Editorial: Japanese government should not support U.S. in strengthening its nuclear arsenal

The Japanese government welcomed a new Nuclear Posture Review (NPR), the guidelines for nuclear strategy recently released by the U.S. Trump administration, saying that this will strengthen extended nuclear deterrence. This is a questionable response from a government that has consistently appealed for nuclear disarmament and non-proliferation as “the only nation to have experienced nuclear attack during wartime.”

The new NPR includes relaxing the conditions for the use of nuclear arms as well as pursuing the development of smaller nuclear weapons. Such objectives are more than simply inconsistent with Japan’s policy. Japan has an important mission, as the world’s only A-bombed nation, to lead the international discussion toward a world without nuclear weapons. However, its support for nuclear deterrence has caused it to stray much too far from this mission.

Hiroshima and Nagasaki experienced the inhumane nature of nuclear arms first-hand when the United States dropped atomic bombs on these cities 73 years ago. The Japanese government should know that its stance is very different from the wish of the A-bomb survivors who have been calling for nuclear abolition with the words “no others should be forced to endure the same fate.”

During the Cold War, humanity experienced a nuclear arms race which resulted in many people becoming “hibakusha” (radiation sufferers) through the process of developing and producing nuclear weapons. Surely we have learned that nuclear weapons are an “absolute evil” and only their total elimination will keep us secure. The “world without nuclear weapons” that former U.S. President Barack Obama advocated can be seen as an extension of this course.

But the latest NPR reverses this course. It also refers to the potential use of nuclear weapons in response to any attack with non-nuclear weapons on the United States or its allies. Although the new NPR does not clearly articulate this point, a cyberattack would seem to be no exception for nuclear retaliation.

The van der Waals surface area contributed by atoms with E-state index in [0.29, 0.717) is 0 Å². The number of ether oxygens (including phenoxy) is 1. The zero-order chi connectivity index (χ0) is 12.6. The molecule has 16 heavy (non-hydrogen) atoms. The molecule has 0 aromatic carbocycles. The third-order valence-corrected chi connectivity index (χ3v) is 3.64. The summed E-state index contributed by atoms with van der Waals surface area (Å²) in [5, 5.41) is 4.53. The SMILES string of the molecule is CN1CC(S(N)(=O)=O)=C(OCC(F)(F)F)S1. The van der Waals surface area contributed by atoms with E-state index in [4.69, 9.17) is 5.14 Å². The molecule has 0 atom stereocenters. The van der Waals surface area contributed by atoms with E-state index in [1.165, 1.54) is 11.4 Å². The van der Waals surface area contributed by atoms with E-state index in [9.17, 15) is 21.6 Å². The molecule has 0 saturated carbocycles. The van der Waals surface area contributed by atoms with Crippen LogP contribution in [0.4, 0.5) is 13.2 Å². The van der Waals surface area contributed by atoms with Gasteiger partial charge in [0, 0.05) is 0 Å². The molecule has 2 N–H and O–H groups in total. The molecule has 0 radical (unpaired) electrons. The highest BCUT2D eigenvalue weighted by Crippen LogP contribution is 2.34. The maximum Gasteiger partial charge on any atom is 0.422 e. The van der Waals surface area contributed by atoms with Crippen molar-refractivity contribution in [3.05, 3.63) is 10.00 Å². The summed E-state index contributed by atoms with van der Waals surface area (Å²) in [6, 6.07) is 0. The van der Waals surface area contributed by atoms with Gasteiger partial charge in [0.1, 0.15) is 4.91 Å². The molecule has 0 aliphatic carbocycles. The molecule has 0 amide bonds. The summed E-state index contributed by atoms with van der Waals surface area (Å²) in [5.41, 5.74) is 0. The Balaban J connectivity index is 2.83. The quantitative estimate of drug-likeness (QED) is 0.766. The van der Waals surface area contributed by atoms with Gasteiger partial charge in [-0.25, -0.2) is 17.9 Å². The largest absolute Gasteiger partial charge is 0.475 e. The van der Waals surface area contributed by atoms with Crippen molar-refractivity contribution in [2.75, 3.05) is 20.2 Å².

The Trump administration stresses worsening international conditions since the release of the previous NPR, in 2010, under the Obama administration. Naming countries like Russia, China, and North Korea, the United States emphasizes the need for a “flexible and diversified nuclear capability.”

The Trump administration contends that low-yield nuclear weapons, which are smaller and less powerful bombs with the force of a few kilotons, should be developed as part of its “flexible and diversified nuclear capability.” These smaller bombs are dubbed “usable weapons” because the damage they would wreak is limited to isolated areas compared to the use of larger nuclear bombs. However, this isn’t deterrence; on the contrary, it would lower the threshold for using nuclear weapons. This aim is unacceptable.

If the United States beefs up its nuclear capability, and considers the use of nuclear weapons a feasible option, other countries could use this as an excuse to advance their own nuclear development, arguing that they need to take countermeasures. It’s quite clear that the “diversified” nuclear strategy that the United States seeks to pursue would only accelerate the nuclear arms race.

Last month, the Bulletin of the Atomic Scientists, a U.S. science journal, announced a new time for the Doomsday Clock, which represents, conceptually, how close the world is to a global catastrophe. The clock was set forward 30 seconds from last year, the hands now indicating two minutes to midnight. The nuclear powers and their allies are strongly urged to make efforts to turn this clock back.

The development of nuclear cruise missiles that could be launched from a ship as well as a submarine is also included in the NPR. These missiles could be deployed on the Pacific Ocean in the future. We can’t deny the possibility that nuclear weapons would be brought into Japanese ports, which violates the Japan’s three non-nuclear principles: not producing, not possessing, and not allowing the entry of nuclear weapons into the country.

The NPR completely rejects the nuclear weapons ban treaty, which was adopted last year, by saying that it’s based on “unrealistic hope.” Not only that, the NPR goes on to say that the United States will not even support ratification of the Comprehensive Nuclear-Test-Ban Treaty (CTBT), which is the pillar of the Nuclear Non-Proliferation Treaty (NPT) regime of which the U.S. is a signatory member. The Japanese government should keep in mind that they have a responsibility to urge the United States to ratify the CTBT in order to realize its early entry into force.

The NPR also calls for “burden sharing” for U.S. allies. That the A-bombed nation would support the United States in its goal of strengthening its nuclear arsenal is completely unacceptable.

(Originally published on February 6, 2018)